Indiana wheat disease update
Wheat growth stages vary across Indiana, but many fields are heading and beginning to flower in areas in central and northern Indiana. These regions are at low to moderate risk for Fusarium head blight (FHB) development for wheat that will flower during the next few days, however intermittent rains and increased temperatures will likely increase the risk for disease development. Producers in areas where wheat is beginning to flower should carefully monitor the risk map over the coming week. If temperature and humidity increase, the risk for disease development could increase in other northern and central counties in the state.
Fungicide applications for FHB suppression need to be made at Feekes 10.5.1, or early flowering. There are several fungicides available for Fusarium head blight control, and these are listed in the foliar fungicide efficacy table developed by the North Central Regional Committee on Management of Small Grain Diseases or NCERA-184 committee.
Caramba, Prosaro, and Proline were given a rating of “good” based on a designation system from the Regional Wheat Disease Committee. Products containing only tebuconazole (Folicur, others) were rated as fair, and propiconazole alone (Tilt, others) was rated as poor for management of Fusarium head blight. Fungicides that have a strobilurin mode of action are not labeled for Fusarium head blight suppression. Be sure to follow label restrictions on how many days must pass between fungicide application and harvest.
The foliar disease Septoria/Stagonospora leaf blotch (Figure 1) has been observed in fields throughout the state, but is still at relatively low levels in northern Indiana. Symptoms of this disease are now visible on the leaves just below the flag leaf in areas we scouted in southern and central Indiana, and fungicides applied at flowering for FHB suppression will also provide some level of protection from foliar disease on the flag leaf. Producers in northern IN who are considering a foliar fungicide application for Septoria/Stagonospora leaf blotch control through boot stage should keep in mind that applications made prior to flowering will NOT suppress FHB or the associated mycotoxin deoxynivalenol, or DON. If the risk for FHB increases after foliar fungicide applications are made, it may be necessary to make another application at flowering for FHB suppression.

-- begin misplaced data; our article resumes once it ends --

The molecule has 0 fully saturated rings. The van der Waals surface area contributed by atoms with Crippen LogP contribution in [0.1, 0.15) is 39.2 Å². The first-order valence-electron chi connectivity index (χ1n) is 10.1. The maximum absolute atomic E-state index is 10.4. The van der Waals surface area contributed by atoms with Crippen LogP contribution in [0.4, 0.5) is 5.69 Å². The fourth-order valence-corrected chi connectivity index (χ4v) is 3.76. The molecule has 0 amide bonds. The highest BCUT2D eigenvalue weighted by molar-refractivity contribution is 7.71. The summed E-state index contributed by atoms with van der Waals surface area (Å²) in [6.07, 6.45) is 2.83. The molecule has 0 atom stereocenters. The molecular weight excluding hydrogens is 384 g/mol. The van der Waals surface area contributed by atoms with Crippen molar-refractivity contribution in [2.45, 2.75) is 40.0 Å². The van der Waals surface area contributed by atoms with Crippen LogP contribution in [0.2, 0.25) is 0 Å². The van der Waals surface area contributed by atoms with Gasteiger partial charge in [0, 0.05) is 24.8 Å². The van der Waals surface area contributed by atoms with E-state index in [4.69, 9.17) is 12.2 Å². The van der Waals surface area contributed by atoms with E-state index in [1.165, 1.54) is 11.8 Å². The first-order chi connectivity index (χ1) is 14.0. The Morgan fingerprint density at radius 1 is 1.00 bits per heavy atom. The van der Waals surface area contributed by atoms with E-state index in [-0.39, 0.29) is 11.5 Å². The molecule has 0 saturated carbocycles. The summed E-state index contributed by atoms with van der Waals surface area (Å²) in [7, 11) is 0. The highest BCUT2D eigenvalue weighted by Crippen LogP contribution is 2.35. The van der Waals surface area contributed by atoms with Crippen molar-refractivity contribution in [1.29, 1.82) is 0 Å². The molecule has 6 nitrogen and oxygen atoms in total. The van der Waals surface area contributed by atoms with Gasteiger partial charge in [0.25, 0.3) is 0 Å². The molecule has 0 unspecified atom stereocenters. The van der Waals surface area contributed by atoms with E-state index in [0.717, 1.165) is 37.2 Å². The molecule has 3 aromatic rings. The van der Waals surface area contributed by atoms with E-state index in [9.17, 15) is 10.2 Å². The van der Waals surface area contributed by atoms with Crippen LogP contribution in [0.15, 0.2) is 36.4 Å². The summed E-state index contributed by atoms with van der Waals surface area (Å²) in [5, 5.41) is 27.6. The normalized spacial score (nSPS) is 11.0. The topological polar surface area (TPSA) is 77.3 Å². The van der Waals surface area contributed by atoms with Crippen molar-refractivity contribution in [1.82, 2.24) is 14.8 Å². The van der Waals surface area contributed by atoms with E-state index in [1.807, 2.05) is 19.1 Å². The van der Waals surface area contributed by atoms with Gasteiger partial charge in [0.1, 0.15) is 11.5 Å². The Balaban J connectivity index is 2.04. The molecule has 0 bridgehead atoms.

Very low levels of stripe rust (low incidence and severity) were first reported in southern IN last week in Posey county. We have not seen or heard of additional confirmations of stripe rust, but we will continue to monitor fields for this disease.
- Phomopsis stem canker in sunflowers
- Conference to help companies take next steps in eBusiness
- Energy for growing crops is large part of farm operating costs
- Moves in livestock futures bracketed those of the crop markets
- 3D Robotics launches new 3DR mapping platforms
- Report finds ag employers can’t fill STEM jobs
- How much corn can the ethanol industry use?
- USDA releases 2012 cash rents data report
- Commentary: Government wants farmers to quit farming
- Economist: Taxing P could reduce risk of algal blooms
- Resistant weeds not controlled by fall residuals
- Do you think the term “agricultural sustainability” is as strong of a buzzword and emphasis for action in the industry as it was 3 years ago?